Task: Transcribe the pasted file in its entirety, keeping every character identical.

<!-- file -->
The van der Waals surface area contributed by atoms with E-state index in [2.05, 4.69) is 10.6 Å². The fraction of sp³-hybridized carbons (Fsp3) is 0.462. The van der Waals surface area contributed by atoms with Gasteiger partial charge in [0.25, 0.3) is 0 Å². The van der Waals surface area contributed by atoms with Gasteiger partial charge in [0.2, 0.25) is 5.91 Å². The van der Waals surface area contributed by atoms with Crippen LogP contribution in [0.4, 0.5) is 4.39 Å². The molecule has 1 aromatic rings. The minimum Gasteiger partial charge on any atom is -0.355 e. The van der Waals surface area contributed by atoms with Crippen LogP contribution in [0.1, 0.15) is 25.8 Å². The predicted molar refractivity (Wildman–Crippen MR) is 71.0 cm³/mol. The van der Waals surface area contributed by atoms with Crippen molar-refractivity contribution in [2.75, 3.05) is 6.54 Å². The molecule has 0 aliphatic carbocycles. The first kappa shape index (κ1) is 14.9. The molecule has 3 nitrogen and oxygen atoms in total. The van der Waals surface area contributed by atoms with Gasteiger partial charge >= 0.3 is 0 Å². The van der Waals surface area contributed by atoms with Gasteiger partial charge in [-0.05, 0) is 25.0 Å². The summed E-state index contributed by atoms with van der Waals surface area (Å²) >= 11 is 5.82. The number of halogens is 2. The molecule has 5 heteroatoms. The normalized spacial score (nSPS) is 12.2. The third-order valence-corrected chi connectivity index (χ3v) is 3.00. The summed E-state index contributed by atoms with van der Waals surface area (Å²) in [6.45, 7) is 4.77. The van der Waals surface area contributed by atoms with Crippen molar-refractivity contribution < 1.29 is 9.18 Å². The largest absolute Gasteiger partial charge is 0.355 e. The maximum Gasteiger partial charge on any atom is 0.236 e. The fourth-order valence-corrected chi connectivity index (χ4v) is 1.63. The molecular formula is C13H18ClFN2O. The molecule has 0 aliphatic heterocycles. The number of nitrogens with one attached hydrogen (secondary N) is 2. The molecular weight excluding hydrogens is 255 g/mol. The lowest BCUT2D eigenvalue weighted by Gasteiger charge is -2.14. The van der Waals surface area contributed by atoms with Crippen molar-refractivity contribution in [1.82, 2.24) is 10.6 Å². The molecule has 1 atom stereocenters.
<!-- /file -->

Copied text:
The van der Waals surface area contributed by atoms with E-state index in [2.05, 4.69) is 10.6 Å². The fraction of sp³-hybridized carbons (Fsp3) is 0.462. The van der Waals surface area contributed by atoms with Gasteiger partial charge in [0.25, 0.3) is 0 Å². The van der Waals surface area contributed by atoms with Gasteiger partial charge in [0.2, 0.25) is 5.91 Å². The van der Waals surface area contributed by atoms with Crippen LogP contribution in [0.4, 0.5) is 4.39 Å². The molecule has 1 aromatic rings. The minimum Gasteiger partial charge on any atom is -0.355 e. The van der Waals surface area contributed by atoms with Crippen LogP contribution in [0.1, 0.15) is 25.8 Å². The predicted molar refractivity (Wildman–Crippen MR) is 71.0 cm³/mol. The van der Waals surface area contributed by atoms with Crippen molar-refractivity contribution in [2.75, 3.05) is 6.54 Å². The molecule has 0 aliphatic carbocycles. The first kappa shape index (κ1) is 14.9. The molecule has 3 nitrogen and oxygen atoms in total. The van der Waals surface area contributed by atoms with Gasteiger partial charge >= 0.3 is 0 Å². The van der Waals surface area contributed by atoms with Gasteiger partial charge in [-0.05, 0) is 25.0 Å². The summed E-state index contributed by atoms with van der Waals surface area (Å²) >= 11 is 5.82. The number of halogens is 2. The molecule has 5 heteroatoms. The normalized spacial score (nSPS) is 12.2. The third-order valence-corrected chi connectivity index (χ3v) is 3.00. The summed E-state index contributed by atoms with van der Waals surface area (Å²) in [6.45, 7) is 4.77. The van der Waals surface area contributed by atoms with Crippen molar-refractivity contribution < 1.29 is 9.18 Å². The largest absolute Gasteiger partial charge is 0.355 e. The maximum Gasteiger partial charge on any atom is 0.236 e. The fourth-order valence-corrected chi connectivity index (χ4v) is 1.63. The molecular formula is C13H18ClFN2O. The molecule has 0 aliphatic heterocycles. The number of nitrogens with one attached hydrogen (secondary N) is 2. The molecular weight excluding hydrogens is 255 g/mol. The lowest BCUT2D eigenvalue weighted by Gasteiger charge is -2.14. The van der Waals surface area contributed by atoms with Crippen molar-refractivity contribution in [1.82, 2.24) is 10.6 Å². The molecule has 1 atom stereocenters.